What is Coumadin Toxicity?
Coumadin is primarily use in the treatment of blood clots and the prevention of deep vein thrombosis. This is a very powerful drug that can cause adverse effects if its serum level is greater than its therapeutic range [1, 2].
What is Coumadin?
The drug Coumadin, with the generic name of Warfarin, is an anticoagulant and is the most widely used drug in this category. It acts by inhibiting the synthesis of coagulation factors in the liver and will prevent coagulation once the remaining factors in the body has been used up. This drug is prescribed to patients who have developed a blood clot in their heart, lungs or in any blood vessel in the body.
It is also prescribed as a prophylaxis to people who have artificial heart valves because of their increased risk for blood clot formation. A more potent formulation of this drug known as superwarfarin is used as a rodenticide. It causes coagulopathy at very small doses. Side effects of this medication include bleeding, joint pains, severe headache, increased bruising and dizziness or weakness. Taking this drug along with aspirin and salicylates is prohibited because it increases the risk of bleeding in patients [1, 2, 3, 4, 5].
How much is Coumadin Toxicity?
The dose of coumadin that is given to patients is very precise and depends on the bleeding time of the patient. It may change during the course of the therapy depending on the response of the patient to the drug. Taking about 500-1000mg of Coumadin over a period of several days can lead to toxicity. Certain factors can also increase the risk for overdosing in coumadin. These include: liver pathology, problems in the kidney and intake of medications that interact with coumadin. Accidental ingestion of as little as 1mg of superwarfarin may cause coagulopathy in humans [2, 6].
The main symptom of a toxicity in coumadin is bleeding. This is not seen immediately after ingesting the drug but is evident at least after 24 hours. The prolongation of the patient’s prothrombin time may be observed in as early as 8-12 hours after the ingestion. Symptoms of the bleeding include hemorrhage in the conjunctiva, heavy vaginal bleeding, presence of blood in the urine, ecchymosis and epistaxis or bleeding from the nose. More serious complications of this condition include intracranial hemorrhage and severe gastrointestinal bleeding [1, 2, 3, 4].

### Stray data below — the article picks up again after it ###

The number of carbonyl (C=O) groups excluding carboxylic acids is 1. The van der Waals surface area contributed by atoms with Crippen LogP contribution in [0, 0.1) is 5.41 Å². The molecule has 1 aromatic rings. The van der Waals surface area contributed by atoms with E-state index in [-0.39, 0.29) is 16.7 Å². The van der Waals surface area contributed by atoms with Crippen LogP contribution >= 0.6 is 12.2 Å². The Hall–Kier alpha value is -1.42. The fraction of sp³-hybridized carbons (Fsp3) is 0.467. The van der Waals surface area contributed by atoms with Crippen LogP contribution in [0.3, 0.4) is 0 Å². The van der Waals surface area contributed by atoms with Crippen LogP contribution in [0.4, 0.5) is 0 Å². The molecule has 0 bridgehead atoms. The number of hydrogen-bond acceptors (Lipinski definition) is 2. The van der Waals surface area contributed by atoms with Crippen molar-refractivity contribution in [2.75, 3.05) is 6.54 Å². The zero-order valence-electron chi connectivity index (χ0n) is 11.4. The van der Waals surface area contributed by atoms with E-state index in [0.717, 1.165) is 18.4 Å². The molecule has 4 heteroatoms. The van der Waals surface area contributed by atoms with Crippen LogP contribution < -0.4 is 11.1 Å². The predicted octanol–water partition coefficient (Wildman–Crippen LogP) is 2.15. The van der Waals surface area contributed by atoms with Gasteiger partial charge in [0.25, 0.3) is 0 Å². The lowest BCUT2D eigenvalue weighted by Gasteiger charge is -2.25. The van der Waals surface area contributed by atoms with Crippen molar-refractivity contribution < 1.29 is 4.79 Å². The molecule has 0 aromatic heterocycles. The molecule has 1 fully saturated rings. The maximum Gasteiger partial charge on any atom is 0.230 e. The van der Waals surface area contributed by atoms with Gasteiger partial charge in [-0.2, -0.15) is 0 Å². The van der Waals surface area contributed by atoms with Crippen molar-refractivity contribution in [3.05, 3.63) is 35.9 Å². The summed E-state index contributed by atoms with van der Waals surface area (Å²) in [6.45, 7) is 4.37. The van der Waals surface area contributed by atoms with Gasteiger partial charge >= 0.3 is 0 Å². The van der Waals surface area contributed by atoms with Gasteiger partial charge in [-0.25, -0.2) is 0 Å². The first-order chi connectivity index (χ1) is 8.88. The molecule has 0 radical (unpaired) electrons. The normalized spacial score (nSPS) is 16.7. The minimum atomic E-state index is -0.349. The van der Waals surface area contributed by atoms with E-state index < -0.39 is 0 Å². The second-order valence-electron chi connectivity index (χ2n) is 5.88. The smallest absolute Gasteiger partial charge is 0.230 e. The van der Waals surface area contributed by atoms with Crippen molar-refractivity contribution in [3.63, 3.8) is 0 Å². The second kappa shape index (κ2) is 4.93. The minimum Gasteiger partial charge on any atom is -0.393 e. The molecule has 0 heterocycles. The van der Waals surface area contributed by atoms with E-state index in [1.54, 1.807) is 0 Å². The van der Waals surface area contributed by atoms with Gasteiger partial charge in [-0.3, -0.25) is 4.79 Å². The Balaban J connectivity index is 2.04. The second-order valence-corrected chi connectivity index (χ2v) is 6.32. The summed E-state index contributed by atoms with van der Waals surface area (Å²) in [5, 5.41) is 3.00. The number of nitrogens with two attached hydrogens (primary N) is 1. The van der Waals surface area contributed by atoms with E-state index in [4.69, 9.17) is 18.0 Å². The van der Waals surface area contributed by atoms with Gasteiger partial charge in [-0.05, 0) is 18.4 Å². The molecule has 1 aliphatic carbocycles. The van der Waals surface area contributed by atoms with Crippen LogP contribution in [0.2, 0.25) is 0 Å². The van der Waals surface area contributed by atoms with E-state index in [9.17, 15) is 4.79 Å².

Patient who have suffered from coumadin toxicity must be brought to the hospital immediately. An intravenous access must be established especially if the patient has evident of an active or remote bleeding. Blood loss can be addressed by the infusion of crystalloid solutions.
There may also be a need to transfuse the patient with blood components such as packed red blood cells or frozen plasma. The baseline prothrombin time of the patient must be obtained and this test will be repeated throughout the therapy. Activated charcoal must be administered immediately and this method is preferred over gastric lavage or induced emesis.
Vitamin K1 is not administered unless the prothrombin time is elevated. On the other hand, ingestion of superwarfarin would require the administration of Vitamin K1 for several weeks. Similar to the intentional ingestion of phenobarbital, patients who used coumadin for a suicide attempt must be referred for a psychiatric evaluation. There are cases wherein ingestion of superwarfarin occurred in the setting of child abuse. These patients must be referred to protective services for evaluation [1, 2, 3, 4, 5].
How to prevent Coumadin Toxicity?
In order to prevent coumadin toxicity, the drug must only be taken according to the physician’s prescription. Medication bottles that contain coumadin must be labeled properly and kept in places that are out of children’s reach. Rodenticides that contain superwarfarin must be in a secured cupboard and should not be applied I places where children may accidentally ingest them. Those who are undergoing Coumadin therapy must be monitored for any signs of bleeding. Their prothrombin time must be measured regularly to identify any dosage changes that should be made [1, 2, 6].
An overdose in coumadin is serious and pose as a real risk to individuals who take this drug as part of their treatment. If you can share more information about this occurrence, please feel free to post it in the comment section below.
- Olson, K. R. (2015, December 10). Warfarin and Superwarfarin Toxicity Clinical Presentation. Retrieved from Medscape: http://emedicine.medscape.com/article/821038-overview#a3
- Mayo Clinic Staff. (2015, January 6). Deep vein thrombosis (DVT). Retrieved from Mayo Clinic: http://www.mayoclinic.org/diseases-conditions/deep-vein-thrombosis/in-depth/warfarin-side-effects/art-20047592
- First Databank Inc. (2016, July). Coumadin. Retrieved from WebMD: http://www.webmd.com/drugs/2/drug-4069/coumadin-oral/details#overdose
- Rx List. (2016, January 8). Coumadin. Retrieved from Rx List: http://www.rxlist.com/coumadin-drug/overdosage-contraindications.htm
- Drugs.com. (2016, September 7). Coumadin. Retrieved from Drugs.com: https://www.drugs.com/coumadin.html
- Merad, R., & Galson, S. K. (1997, April). Warfarin. Retrieved from International Programme on Chemical Safety: http://www.inchem.org/documents/pims/chemical/pim563.htm
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